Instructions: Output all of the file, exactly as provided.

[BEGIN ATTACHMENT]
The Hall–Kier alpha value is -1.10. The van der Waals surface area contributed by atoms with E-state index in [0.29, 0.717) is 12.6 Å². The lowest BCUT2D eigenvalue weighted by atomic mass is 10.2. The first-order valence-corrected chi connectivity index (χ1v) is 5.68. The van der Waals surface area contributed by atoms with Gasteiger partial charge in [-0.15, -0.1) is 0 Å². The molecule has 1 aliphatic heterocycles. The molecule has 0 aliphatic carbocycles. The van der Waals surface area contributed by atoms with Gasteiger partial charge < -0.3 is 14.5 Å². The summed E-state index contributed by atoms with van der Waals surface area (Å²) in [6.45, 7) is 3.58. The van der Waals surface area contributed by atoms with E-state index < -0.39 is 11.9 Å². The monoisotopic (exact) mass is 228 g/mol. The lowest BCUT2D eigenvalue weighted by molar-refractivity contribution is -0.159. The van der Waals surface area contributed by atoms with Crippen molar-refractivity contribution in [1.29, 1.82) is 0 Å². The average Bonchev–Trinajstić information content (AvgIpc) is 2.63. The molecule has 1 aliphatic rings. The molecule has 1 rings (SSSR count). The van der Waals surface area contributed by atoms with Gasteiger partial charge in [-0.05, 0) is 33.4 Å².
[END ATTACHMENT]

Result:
The Hall–Kier alpha value is -1.10. The van der Waals surface area contributed by atoms with E-state index in [0.29, 0.717) is 12.6 Å². The lowest BCUT2D eigenvalue weighted by atomic mass is 10.2. The first-order valence-corrected chi connectivity index (χ1v) is 5.68. The van der Waals surface area contributed by atoms with Gasteiger partial charge in [-0.15, -0.1) is 0 Å². The molecule has 1 aliphatic heterocycles. The molecule has 0 aliphatic carbocycles. The van der Waals surface area contributed by atoms with Gasteiger partial charge < -0.3 is 14.5 Å². The summed E-state index contributed by atoms with van der Waals surface area (Å²) in [6.45, 7) is 3.58. The van der Waals surface area contributed by atoms with E-state index < -0.39 is 11.9 Å². The monoisotopic (exact) mass is 228 g/mol. The lowest BCUT2D eigenvalue weighted by molar-refractivity contribution is -0.159. The van der Waals surface area contributed by atoms with Crippen molar-refractivity contribution in [1.29, 1.82) is 0 Å². The average Bonchev–Trinajstić information content (AvgIpc) is 2.63. The molecule has 1 aliphatic rings. The molecule has 1 rings (SSSR count). The van der Waals surface area contributed by atoms with Gasteiger partial charge in [-0.05, 0) is 33.4 Å².